I agree, context matters, and only the individual can judge (or guess) whether it is safe. I love it when people who never had to worry about being different toss their heads and act as if certain concerns were never a big deal.

      Delete
  54. Hi Peter! I am a bit disappointed to read that people were so worried about "gender appropriate" clothing in your culottes post (I loved the post and did not look at the comments from my rss feed reader).
    I don't have the time or patience to wade through the comments on either of these posts, sorry.
    I really just wanted to say thank you for writing both of these posts, I love your blog and all the thinking that we are all doing because of it.
    Cheers!

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  55. What interesting, thought provoking posts. We are stuck in a culture that is very rigid. The individuals who react to off-gender dressing are afraid. It is fear that makes people act that way.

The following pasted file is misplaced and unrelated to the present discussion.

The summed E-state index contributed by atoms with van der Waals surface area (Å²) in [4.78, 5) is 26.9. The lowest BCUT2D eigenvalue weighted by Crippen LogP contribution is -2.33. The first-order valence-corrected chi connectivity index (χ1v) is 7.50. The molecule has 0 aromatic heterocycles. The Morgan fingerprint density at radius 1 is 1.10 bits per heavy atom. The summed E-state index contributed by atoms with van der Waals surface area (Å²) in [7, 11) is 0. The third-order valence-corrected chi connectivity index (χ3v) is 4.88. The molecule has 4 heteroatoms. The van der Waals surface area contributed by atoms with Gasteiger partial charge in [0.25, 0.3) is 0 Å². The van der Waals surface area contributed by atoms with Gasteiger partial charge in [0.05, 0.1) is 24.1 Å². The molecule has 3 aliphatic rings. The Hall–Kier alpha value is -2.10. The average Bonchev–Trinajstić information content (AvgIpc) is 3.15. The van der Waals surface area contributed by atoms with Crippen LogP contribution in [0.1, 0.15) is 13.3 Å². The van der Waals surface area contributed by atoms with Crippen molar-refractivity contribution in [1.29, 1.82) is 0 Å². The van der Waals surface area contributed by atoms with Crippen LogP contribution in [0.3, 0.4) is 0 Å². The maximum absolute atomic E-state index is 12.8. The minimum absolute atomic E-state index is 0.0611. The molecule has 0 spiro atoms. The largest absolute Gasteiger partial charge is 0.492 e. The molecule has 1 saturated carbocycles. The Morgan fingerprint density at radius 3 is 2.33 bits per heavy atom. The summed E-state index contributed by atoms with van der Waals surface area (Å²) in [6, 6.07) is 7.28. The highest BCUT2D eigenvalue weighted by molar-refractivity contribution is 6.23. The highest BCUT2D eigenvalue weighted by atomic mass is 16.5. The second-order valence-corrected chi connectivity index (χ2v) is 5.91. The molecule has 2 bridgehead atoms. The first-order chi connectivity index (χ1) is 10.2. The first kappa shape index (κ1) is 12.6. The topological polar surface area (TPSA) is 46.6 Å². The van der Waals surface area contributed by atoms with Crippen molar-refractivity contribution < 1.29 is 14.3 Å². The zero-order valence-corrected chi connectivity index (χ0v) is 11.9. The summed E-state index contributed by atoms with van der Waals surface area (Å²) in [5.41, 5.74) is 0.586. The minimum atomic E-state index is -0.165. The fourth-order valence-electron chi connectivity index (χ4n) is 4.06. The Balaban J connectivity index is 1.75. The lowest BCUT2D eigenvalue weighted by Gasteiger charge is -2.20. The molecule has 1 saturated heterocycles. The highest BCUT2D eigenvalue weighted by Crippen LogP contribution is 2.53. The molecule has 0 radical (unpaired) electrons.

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  56. Wow. Seems you have touched a nerve here. We Americans are so uptight about so many things; I'm constantly amazed at the energy that gets spent fussing over things--like fashion--that ultimately don't really matter. If you like the culottes, wear them. Perhaps not the ones made of toile, but if they're your cup of tea, then, "do what you know is right and keep your middle finger extended."

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  57. Last summer, my step son-in-law wore a kilt to his wedding. He looked amazing!